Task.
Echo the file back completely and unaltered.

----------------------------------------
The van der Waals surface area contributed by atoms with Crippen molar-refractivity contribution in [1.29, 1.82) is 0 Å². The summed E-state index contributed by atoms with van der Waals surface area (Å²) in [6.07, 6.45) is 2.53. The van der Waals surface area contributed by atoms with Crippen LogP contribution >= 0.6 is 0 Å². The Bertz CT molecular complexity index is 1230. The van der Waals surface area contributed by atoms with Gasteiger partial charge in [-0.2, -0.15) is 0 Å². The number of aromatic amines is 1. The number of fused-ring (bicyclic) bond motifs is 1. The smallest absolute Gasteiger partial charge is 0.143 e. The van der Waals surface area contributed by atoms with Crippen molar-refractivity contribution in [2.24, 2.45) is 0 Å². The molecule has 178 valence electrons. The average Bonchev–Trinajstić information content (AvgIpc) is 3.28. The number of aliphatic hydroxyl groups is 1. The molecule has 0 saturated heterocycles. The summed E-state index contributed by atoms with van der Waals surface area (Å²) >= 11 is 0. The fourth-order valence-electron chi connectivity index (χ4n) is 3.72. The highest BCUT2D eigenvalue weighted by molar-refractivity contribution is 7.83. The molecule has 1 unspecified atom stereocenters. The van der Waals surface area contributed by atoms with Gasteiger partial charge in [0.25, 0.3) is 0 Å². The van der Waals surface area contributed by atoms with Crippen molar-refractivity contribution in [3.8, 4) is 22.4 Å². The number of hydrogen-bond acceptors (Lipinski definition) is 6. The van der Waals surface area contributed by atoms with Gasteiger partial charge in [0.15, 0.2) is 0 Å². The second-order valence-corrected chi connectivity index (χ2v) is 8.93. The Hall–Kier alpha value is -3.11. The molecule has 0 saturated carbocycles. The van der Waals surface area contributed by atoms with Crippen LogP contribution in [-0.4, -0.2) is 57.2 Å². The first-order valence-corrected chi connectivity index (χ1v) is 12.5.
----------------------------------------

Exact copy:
The van der Waals surface area contributed by atoms with Crippen molar-refractivity contribution in [1.29, 1.82) is 0 Å². The summed E-state index contributed by atoms with van der Waals surface area (Å²) in [6.07, 6.45) is 2.53. The van der Waals surface area contributed by atoms with Crippen LogP contribution >= 0.6 is 0 Å². The Bertz CT molecular complexity index is 1230. The van der Waals surface area contributed by atoms with Gasteiger partial charge in [-0.2, -0.15) is 0 Å². The number of aromatic amines is 1. The number of fused-ring (bicyclic) bond motifs is 1. The smallest absolute Gasteiger partial charge is 0.143 e. The van der Waals surface area contributed by atoms with Crippen molar-refractivity contribution in [2.24, 2.45) is 0 Å². The molecule has 178 valence electrons. The average Bonchev–Trinajstić information content (AvgIpc) is 3.28. The number of aliphatic hydroxyl groups is 1. The molecule has 0 saturated heterocycles. The summed E-state index contributed by atoms with van der Waals surface area (Å²) >= 11 is 0. The fourth-order valence-electron chi connectivity index (χ4n) is 3.72. The highest BCUT2D eigenvalue weighted by molar-refractivity contribution is 7.83. The molecule has 1 unspecified atom stereocenters. The van der Waals surface area contributed by atoms with Gasteiger partial charge in [0.25, 0.3) is 0 Å². The van der Waals surface area contributed by atoms with Crippen molar-refractivity contribution in [3.8, 4) is 22.4 Å². The number of hydrogen-bond acceptors (Lipinski definition) is 6. The van der Waals surface area contributed by atoms with Gasteiger partial charge in [0.15, 0.2) is 0 Å². The second-order valence-corrected chi connectivity index (χ2v) is 8.93. The Hall–Kier alpha value is -3.11. The molecule has 0 saturated carbocycles. The van der Waals surface area contributed by atoms with Crippen LogP contribution in [-0.4, -0.2) is 57.2 Å². The first-order valence-corrected chi connectivity index (χ1v) is 12.5.